Two strangers are talking at a bar when the topic turns to movies. One guy becomes excited when asked if he saw a particular film, and begins blaming "casting missteps," "a jumbled story arc" and "blind spots in the character development."
The other guy nodded.
After carrying on for 10 minutes, the guy listening observed, "I'm impressed. You sure know a lot of about movies."
"Well, I should hope so," exclaimed the talker. "I'm a movie critic and have my own movie website. You seem to like movies, what do you do?"
"I directed that movie."
Social media circles are full of critics, many angling to do more directing themselves. This analogy is important, given the conversation around traditional media, marketing and the subject du jour, social media. As the online conversation rages on, the subject increasingly involves the question of who "owns" it. The question speaks volumes for how shallow and self-serving the dialogue has become.
Let's get real. No one owns it. No one company, no one specialty, no one individual has all the answers to address the fundamental changes taking place. The changes are too sweeping, too fast moving, too complex for anyone to talk in absolutes. We're still in the early stages of a media disruption that affects marketing communications in ways yet be fully understood.
That said, assume that within all companies every function will become more digitized, socialized and, dare I say, integrated. Social and digital communications practices are being applied to every traditional function across the enterprise. It's happening with varying degrees of sophistication, through marketing products and services, serving customers, working with the press or communicating with employees. Members of ad agencies, PR firms, interactive agencies and new specialty shops, working side-by-side with the client counterparts, are increasingly focused on this work. We all have a significant role to play in defining new processes and campaigns suited for the times.
While no one can own it, we all now have equal opportunity to lead. As a working member of a PR firm I know from deep, direct experience we have a very credible claim to lead social-media efforts and new-age campaigns. My counterparts in other ad, PR and interactive agencies would argue the same. It's a part of a competitive agency dynamic. But in reality this is a secondary concern.
It's secondary because new communications programs are developed by people, not functions or agency archetype. The decision on who to lead should not be based by the practice they represent, but by the talent, experience and relevant ideas they bring to the table.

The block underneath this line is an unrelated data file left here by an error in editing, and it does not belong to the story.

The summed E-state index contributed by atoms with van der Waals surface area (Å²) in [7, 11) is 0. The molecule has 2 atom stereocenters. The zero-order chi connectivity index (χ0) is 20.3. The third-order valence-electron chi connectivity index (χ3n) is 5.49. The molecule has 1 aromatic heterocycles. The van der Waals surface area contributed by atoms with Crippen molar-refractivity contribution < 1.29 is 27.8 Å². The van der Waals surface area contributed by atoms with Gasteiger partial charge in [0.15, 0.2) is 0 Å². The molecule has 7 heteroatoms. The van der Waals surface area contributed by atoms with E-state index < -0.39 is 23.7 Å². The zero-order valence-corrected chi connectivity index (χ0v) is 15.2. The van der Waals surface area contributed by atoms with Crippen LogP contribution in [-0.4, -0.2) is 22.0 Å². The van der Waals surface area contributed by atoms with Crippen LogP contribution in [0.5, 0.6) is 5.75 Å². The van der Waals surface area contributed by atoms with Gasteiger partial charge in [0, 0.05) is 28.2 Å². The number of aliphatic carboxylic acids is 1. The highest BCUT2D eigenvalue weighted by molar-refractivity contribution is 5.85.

This comes from choosing people with a history of trial and error, refinement and a track record of meaningful success -- in not just executing one-off programs or product launches, but in helping complicated companies transform themselves into 21st century media-savvy organizations. It's earned based on the full faith and trust to execute what's been proposed, knowing there's a big difference between the idea of doing something and actually making it happen with measurable effect.
This transition also requires leaders with cross-company visibility as integration becomes a requirement. This remains a blind spot for a majority of mature companies and a missing link in the conversation about changes taking place. Integration doesn't come from tactical analysis, pontification or popularity within Twitter circles. It happens through those with institutional knowledge and understanding of what drives a business forward -- who know as much about what makes sense not to do as well as what to do in pursuit of reality-based objectives. It involves chipping away at and evolving complex business practices carried over from the 20th century.
Integration has long been talked about as the holy grail of brand communications. Socialization of media warrants finding it, and fast.
So while debating who owns social media makes for good copy for the pontificating class, it's not helping our clients adapt and take advantage of the great media disruption in play. To get there, clients need leaders with an equal understanding of the new means of reaching and connecting with people online and how these means can best be applied to specific needs and company norms.
As businesses seek to sort out the new-media equation, where to find these leaders should be question no. 1 on the list.
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Chris Perry is exec VP-digital strategy and operations at Weber Shandwick. He oversees the firm's digital initiatives and operations and consults with and executes programs for clients including HP, Verizon, American Airlines, Standup2Cancer and CKE Restaurants, among others.